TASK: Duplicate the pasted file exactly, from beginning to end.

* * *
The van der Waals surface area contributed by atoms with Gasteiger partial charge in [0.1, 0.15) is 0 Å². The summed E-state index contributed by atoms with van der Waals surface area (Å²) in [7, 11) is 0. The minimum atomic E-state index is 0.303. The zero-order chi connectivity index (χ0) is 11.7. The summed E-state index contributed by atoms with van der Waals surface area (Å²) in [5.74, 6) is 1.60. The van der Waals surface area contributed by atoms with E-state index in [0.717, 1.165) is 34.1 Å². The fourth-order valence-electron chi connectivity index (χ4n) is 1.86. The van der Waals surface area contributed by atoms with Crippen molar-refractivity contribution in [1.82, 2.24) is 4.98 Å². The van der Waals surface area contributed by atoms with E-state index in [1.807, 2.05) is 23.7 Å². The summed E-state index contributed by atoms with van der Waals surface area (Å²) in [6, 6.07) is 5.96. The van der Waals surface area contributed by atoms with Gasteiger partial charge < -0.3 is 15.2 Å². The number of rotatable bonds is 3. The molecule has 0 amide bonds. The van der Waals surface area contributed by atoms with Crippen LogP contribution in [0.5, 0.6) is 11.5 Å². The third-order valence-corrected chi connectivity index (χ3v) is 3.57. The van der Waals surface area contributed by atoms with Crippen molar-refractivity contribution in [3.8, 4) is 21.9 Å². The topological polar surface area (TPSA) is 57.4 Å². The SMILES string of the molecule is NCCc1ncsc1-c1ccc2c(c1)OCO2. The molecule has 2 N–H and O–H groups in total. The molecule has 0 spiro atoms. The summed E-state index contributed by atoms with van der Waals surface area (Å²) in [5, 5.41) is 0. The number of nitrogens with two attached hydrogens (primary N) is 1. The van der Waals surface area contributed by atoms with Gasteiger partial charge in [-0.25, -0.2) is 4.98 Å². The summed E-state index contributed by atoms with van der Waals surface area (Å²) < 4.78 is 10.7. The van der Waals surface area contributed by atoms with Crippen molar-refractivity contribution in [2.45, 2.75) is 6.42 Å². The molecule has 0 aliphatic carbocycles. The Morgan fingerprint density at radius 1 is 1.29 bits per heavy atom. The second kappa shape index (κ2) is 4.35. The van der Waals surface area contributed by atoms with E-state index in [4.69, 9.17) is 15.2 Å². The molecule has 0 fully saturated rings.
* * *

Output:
The van der Waals surface area contributed by atoms with Gasteiger partial charge in [0.1, 0.15) is 0 Å². The summed E-state index contributed by atoms with van der Waals surface area (Å²) in [7, 11) is 0. The minimum atomic E-state index is 0.303. The zero-order chi connectivity index (χ0) is 11.7. The summed E-state index contributed by atoms with van der Waals surface area (Å²) in [5.74, 6) is 1.60. The van der Waals surface area contributed by atoms with E-state index in [0.717, 1.165) is 34.1 Å². The fourth-order valence-electron chi connectivity index (χ4n) is 1.86. The van der Waals surface area contributed by atoms with Crippen molar-refractivity contribution in [1.82, 2.24) is 4.98 Å². The van der Waals surface area contributed by atoms with E-state index in [1.807, 2.05) is 23.7 Å². The summed E-state index contributed by atoms with van der Waals surface area (Å²) in [6, 6.07) is 5.96. The van der Waals surface area contributed by atoms with Gasteiger partial charge < -0.3 is 15.2 Å². The number of rotatable bonds is 3. The molecule has 0 amide bonds. The van der Waals surface area contributed by atoms with Crippen LogP contribution in [0.5, 0.6) is 11.5 Å². The third-order valence-corrected chi connectivity index (χ3v) is 3.57. The van der Waals surface area contributed by atoms with Crippen molar-refractivity contribution in [3.8, 4) is 21.9 Å². The topological polar surface area (TPSA) is 57.4 Å². The SMILES string of the molecule is NCCc1ncsc1-c1ccc2c(c1)OCO2. The molecule has 2 N–H and O–H groups in total. The molecule has 0 spiro atoms. The summed E-state index contributed by atoms with van der Waals surface area (Å²) in [5, 5.41) is 0. The number of nitrogens with two attached hydrogens (primary N) is 1. The van der Waals surface area contributed by atoms with Gasteiger partial charge in [-0.25, -0.2) is 4.98 Å². The summed E-state index contributed by atoms with van der Waals surface area (Å²) < 4.78 is 10.7. The van der Waals surface area contributed by atoms with Crippen molar-refractivity contribution in [2.45, 2.75) is 6.42 Å². The molecule has 0 aliphatic carbocycles. The Morgan fingerprint density at radius 1 is 1.29 bits per heavy atom. The second kappa shape index (κ2) is 4.35. The van der Waals surface area contributed by atoms with E-state index in [4.69, 9.17) is 15.2 Å². The molecule has 0 fully saturated rings.